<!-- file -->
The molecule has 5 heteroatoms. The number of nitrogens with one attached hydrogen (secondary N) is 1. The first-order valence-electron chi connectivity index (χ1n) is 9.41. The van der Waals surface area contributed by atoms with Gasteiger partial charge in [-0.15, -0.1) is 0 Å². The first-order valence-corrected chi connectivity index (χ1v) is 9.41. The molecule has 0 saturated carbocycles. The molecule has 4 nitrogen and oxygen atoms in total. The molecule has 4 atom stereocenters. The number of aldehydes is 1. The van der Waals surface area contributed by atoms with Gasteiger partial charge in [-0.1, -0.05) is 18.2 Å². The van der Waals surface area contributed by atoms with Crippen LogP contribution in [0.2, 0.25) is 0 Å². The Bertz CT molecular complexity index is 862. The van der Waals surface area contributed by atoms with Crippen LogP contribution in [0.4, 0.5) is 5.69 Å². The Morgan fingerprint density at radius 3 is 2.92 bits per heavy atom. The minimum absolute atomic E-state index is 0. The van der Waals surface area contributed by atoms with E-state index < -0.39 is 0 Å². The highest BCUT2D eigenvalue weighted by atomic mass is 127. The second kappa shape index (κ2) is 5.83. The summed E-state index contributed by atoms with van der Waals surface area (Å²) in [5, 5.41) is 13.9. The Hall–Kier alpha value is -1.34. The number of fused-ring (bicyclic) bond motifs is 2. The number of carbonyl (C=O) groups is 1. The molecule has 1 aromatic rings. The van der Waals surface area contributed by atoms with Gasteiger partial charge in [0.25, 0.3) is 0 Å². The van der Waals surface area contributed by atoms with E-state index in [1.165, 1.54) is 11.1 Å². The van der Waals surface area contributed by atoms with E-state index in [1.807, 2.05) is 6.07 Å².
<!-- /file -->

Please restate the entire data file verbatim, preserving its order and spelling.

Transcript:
The molecule has 5 heteroatoms. The number of nitrogens with one attached hydrogen (secondary N) is 1. The first-order valence-electron chi connectivity index (χ1n) is 9.41. The van der Waals surface area contributed by atoms with Gasteiger partial charge in [-0.15, -0.1) is 0 Å². The first-order valence-corrected chi connectivity index (χ1v) is 9.41. The molecule has 0 saturated carbocycles. The molecule has 4 nitrogen and oxygen atoms in total. The molecule has 4 atom stereocenters. The number of aldehydes is 1. The van der Waals surface area contributed by atoms with Gasteiger partial charge in [-0.1, -0.05) is 18.2 Å². The van der Waals surface area contributed by atoms with Crippen LogP contribution in [0.2, 0.25) is 0 Å². The Bertz CT molecular complexity index is 862. The van der Waals surface area contributed by atoms with Crippen LogP contribution in [0.4, 0.5) is 5.69 Å². The Morgan fingerprint density at radius 3 is 2.92 bits per heavy atom. The minimum absolute atomic E-state index is 0. The van der Waals surface area contributed by atoms with E-state index < -0.39 is 0 Å². The highest BCUT2D eigenvalue weighted by atomic mass is 127. The second kappa shape index (κ2) is 5.83. The summed E-state index contributed by atoms with van der Waals surface area (Å²) in [5, 5.41) is 13.9. The Hall–Kier alpha value is -1.34. The number of fused-ring (bicyclic) bond motifs is 2. The number of carbonyl (C=O) groups is 1. The molecule has 1 aromatic rings. The van der Waals surface area contributed by atoms with Gasteiger partial charge in [0.25, 0.3) is 0 Å². The van der Waals surface area contributed by atoms with E-state index in [1.165, 1.54) is 11.1 Å². The van der Waals surface area contributed by atoms with E-state index in [1.807, 2.05) is 6.07 Å².